From CopperWikiprotein that is composed of gliadin and glutenin. Gluten is an important source of nutrition. It is insoluble in water. It is gluten that gives kneaded dough its elasticity. When the dough is baked, gluten coagulates and gives the product its shape.
Gluten also has the capacity to absorb which is why bread soaks up liquids. Gluten was separated from the grain by Buddhist monks and added to vegetable broths to provide protein to their vegetarian diets. Gluten is also often added to commercially prepared pet foods to enhance their protein content.
 Why should I be aware of this?
Some people are allergic to gluten. This allergy or sensitivity is known as celiac disease. Individuals suffering from this disease must completely eliminate gluten from their diet as this disease can be fatal. In this disease the small intestine gets inflamed and the villi that line the walls of the small intestine get damaged. Over a period of time this reduces their capacity of absorption, leading to malnutrition.
Some of the symptoms of gluten intolerance are diarrhoea, abdominal bloating and pain, constipation, foul-smelling gas and stools.
One of the symptoms of gluten-related skin sensitivity is dermatitis herpetiformis. This is an intensely itchy skin condition which almost always accompanies celiac disease.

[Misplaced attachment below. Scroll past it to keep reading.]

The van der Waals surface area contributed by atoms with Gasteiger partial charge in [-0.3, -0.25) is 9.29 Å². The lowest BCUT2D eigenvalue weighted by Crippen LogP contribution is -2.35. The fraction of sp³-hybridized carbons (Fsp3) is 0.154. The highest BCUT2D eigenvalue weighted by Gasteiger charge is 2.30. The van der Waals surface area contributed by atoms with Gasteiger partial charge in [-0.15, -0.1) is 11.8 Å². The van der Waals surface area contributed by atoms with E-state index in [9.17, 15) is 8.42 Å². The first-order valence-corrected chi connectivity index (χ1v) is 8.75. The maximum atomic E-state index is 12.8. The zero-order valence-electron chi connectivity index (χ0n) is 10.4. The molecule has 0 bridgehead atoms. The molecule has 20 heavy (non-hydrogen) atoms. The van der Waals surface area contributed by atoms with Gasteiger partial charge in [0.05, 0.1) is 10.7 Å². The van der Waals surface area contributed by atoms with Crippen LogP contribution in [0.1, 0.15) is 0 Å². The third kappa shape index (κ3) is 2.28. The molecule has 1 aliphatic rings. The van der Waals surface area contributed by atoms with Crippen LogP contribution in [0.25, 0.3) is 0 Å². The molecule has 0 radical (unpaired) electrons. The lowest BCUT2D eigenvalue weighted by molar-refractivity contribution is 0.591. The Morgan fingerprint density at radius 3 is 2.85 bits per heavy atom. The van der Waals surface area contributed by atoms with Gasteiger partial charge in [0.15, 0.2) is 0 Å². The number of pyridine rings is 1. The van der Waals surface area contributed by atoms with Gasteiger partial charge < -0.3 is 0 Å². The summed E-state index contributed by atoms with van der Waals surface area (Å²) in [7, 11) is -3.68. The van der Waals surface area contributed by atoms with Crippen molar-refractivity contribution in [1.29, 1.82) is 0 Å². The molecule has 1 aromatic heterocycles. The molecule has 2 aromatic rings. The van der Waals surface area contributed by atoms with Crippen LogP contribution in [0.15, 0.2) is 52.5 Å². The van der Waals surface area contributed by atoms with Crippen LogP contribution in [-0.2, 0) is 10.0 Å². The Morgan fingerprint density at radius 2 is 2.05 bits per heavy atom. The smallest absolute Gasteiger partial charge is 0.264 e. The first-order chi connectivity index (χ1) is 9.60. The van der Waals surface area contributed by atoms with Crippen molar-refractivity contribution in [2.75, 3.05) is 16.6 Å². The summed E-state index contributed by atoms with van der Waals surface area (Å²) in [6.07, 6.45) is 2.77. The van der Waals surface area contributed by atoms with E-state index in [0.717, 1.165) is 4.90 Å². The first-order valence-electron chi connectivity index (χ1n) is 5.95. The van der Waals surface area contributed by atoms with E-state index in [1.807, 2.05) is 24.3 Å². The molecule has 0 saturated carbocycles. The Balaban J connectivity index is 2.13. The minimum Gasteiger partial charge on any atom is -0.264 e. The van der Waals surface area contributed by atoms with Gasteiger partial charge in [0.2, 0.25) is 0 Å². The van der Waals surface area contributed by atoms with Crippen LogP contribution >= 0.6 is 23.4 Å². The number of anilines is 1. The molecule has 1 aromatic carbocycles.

All about gluten
Gluten is found in most types of cereals, notably rye, wheat and barley. However, not all grains contain gluten. The proteins found in rice and corn are sometimes referred to as gluten but they are different in composition from the gluten found in wheat in that they lack glutenin.
To avoid gluten in the diet, wheat, barley, rye and oats must be completely eliminated. The labels of all food products must be carefully checked as gluten is added to many food preparations. Gluten is also added to lipsticks, the glue on postage stamps and several medications.
It is safe to eat poultry, fish, dairy products, unprocessed vegetables and fruit, potatoes, rice, soy, corn, tapioca, arrowroot, millet, montina, lupine, quinoa, jowar, sweet potato, taro, teff, gramflour and yam.
It is possible to remove gluten from wheat flour by rinsing the bread dough. Since beer is brewed with barley or wheat, beer is not safe for people suffering from gluten intolerance. Some beer manufacturers use buckwheat instead of barley or wheat but gluten free beer remains a speciality product. Most other forms of alcohol are considered safe provided no gluten has been used as an additive.
Completely removing gluten from the diet will cause all the gluten allergy symptoms to subside. Eventually any intestinal damage that may have been caused by the allergy will heal as well. Children tend to recover within six months while adults may take several years to recover from the effects of the allergy.
 Controversy regarding oats